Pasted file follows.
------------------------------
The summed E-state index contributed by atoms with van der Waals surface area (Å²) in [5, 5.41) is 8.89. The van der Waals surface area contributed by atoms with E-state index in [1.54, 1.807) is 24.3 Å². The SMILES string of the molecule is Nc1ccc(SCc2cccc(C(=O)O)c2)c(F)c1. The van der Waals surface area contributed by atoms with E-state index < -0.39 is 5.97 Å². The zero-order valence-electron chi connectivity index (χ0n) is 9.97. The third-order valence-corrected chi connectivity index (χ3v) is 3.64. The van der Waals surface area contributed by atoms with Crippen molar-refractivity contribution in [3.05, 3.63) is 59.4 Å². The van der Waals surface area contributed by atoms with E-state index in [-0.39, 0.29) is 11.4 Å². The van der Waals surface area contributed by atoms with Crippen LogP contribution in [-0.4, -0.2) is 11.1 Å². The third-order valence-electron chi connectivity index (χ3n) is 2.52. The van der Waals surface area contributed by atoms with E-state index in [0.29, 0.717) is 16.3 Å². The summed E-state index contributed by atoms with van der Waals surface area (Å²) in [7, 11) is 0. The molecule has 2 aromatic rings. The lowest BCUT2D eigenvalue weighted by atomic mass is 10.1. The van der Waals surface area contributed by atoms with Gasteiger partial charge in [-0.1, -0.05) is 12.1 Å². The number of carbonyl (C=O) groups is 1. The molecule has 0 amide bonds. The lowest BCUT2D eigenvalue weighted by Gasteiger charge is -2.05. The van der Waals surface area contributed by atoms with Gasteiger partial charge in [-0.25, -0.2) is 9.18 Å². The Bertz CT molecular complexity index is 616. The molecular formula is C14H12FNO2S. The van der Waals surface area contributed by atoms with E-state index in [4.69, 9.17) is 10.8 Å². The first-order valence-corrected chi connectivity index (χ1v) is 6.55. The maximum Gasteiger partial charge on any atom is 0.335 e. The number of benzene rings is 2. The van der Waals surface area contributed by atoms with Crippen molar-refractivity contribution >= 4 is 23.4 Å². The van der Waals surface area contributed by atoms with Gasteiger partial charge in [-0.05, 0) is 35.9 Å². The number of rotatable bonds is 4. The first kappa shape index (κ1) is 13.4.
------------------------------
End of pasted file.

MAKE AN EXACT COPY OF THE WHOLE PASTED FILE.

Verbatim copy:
The summed E-state index contributed by atoms with van der Waals surface area (Å²) in [5, 5.41) is 8.89. The van der Waals surface area contributed by atoms with E-state index in [1.54, 1.807) is 24.3 Å². The SMILES string of the molecule is Nc1ccc(SCc2cccc(C(=O)O)c2)c(F)c1. The van der Waals surface area contributed by atoms with E-state index < -0.39 is 5.97 Å². The zero-order valence-electron chi connectivity index (χ0n) is 9.97. The third-order valence-corrected chi connectivity index (χ3v) is 3.64. The van der Waals surface area contributed by atoms with Crippen molar-refractivity contribution in [3.05, 3.63) is 59.4 Å². The van der Waals surface area contributed by atoms with E-state index in [-0.39, 0.29) is 11.4 Å². The van der Waals surface area contributed by atoms with Crippen LogP contribution in [-0.4, -0.2) is 11.1 Å². The third-order valence-electron chi connectivity index (χ3n) is 2.52. The van der Waals surface area contributed by atoms with E-state index in [0.29, 0.717) is 16.3 Å². The summed E-state index contributed by atoms with van der Waals surface area (Å²) in [7, 11) is 0. The molecule has 2 aromatic rings. The lowest BCUT2D eigenvalue weighted by atomic mass is 10.1. The van der Waals surface area contributed by atoms with Gasteiger partial charge in [-0.1, -0.05) is 12.1 Å². The number of carbonyl (C=O) groups is 1. The molecule has 0 amide bonds. The lowest BCUT2D eigenvalue weighted by Gasteiger charge is -2.05. The van der Waals surface area contributed by atoms with Gasteiger partial charge in [-0.25, -0.2) is 9.18 Å². The Bertz CT molecular complexity index is 616. The molecular formula is C14H12FNO2S. The van der Waals surface area contributed by atoms with E-state index in [4.69, 9.17) is 10.8 Å². The first-order valence-corrected chi connectivity index (χ1v) is 6.55. The maximum Gasteiger partial charge on any atom is 0.335 e. The number of benzene rings is 2. The van der Waals surface area contributed by atoms with Crippen molar-refractivity contribution >= 4 is 23.4 Å². The van der Waals surface area contributed by atoms with Gasteiger partial charge in [-0.05, 0) is 35.9 Å². The number of rotatable bonds is 4. The first kappa shape index (κ1) is 13.4.